Non-governmental organizations in Uganda have been told to submit financial information including budgets and donor lists to the authorities, an official told Reuters on Thursday, in a move rights groups said was another attempt to muzzle criticism.
Steven Okello, executive director of the state-run National Bureau for NGOs, told Reuters the organisation was undertaking a “verification and validation” exercise for all non-profits operating in the country and that this included filing of financial records.
“We want more information about these organisations, their area of operation… We want also to establish do you have an approved budget, how much is that budget, and who is funding it,” Okello said.
Livingstone Sewanyana, head of the Foundation for Human Rights Initiative (FHRI), told Reuters the renewed government scrutiny of NGOs was a concern ahead of the election.
“It could have an intimidating effect and also have an overall negative impact on civic oversight of the poll,” he said.
This month a letter circulating on social media showed the head of the Financial Intelligence Authority, a government agency that tracks and combats money laundering, writing to a commercial bank requesting financial records of 13 pro-democracy NGOs including FHRI.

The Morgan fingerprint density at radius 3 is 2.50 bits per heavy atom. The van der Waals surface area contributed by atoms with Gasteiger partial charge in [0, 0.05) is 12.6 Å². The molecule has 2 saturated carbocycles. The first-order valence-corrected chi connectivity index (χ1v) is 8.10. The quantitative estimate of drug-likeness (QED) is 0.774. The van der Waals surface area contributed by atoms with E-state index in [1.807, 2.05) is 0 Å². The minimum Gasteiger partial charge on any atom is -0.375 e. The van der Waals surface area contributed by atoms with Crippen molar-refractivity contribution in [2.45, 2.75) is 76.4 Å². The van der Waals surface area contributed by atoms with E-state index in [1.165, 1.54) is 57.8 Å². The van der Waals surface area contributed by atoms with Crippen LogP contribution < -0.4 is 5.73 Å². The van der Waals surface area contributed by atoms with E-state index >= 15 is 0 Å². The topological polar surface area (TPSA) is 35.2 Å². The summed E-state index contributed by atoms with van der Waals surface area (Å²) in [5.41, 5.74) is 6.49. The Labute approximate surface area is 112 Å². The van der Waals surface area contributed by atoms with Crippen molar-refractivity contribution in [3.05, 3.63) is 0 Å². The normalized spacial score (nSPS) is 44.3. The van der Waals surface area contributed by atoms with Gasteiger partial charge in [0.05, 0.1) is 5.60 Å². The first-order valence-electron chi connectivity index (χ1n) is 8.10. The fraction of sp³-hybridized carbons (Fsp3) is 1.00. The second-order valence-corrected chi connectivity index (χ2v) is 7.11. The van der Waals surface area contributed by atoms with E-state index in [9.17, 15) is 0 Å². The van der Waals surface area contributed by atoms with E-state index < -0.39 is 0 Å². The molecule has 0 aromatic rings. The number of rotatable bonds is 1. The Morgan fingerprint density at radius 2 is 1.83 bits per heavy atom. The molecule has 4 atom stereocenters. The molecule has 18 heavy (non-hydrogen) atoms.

The agency’s head, Sydney Asubo, did not reply to a Reuters call seeking comment, but Sewanyana told Reuters that FIA has confirmed to him they were seeking the information.
The government was “introducing unnecessary, unrealistic bureaucratic burdens on NGOs,” said Sara Birete of the Centre for Constitutional Governance.
“Considering the period we are going into of course, the move becomes suspicious especially considering what happened in the past.”
In 2017, security personnel raided the offices of at least two pro-democracy NGOs including South Africa-based ActionAid, confiscating computers and other equipment saying they were undertaking irregular activities likely to destablise the country.
Earlier this month, the communications regulator said influential figures on social media and others with commercialised online followings were to be monitored by the state to clamp down on immoral or prejudiced content. Critics said that move was part of a growing campaign to suppress the opposition.
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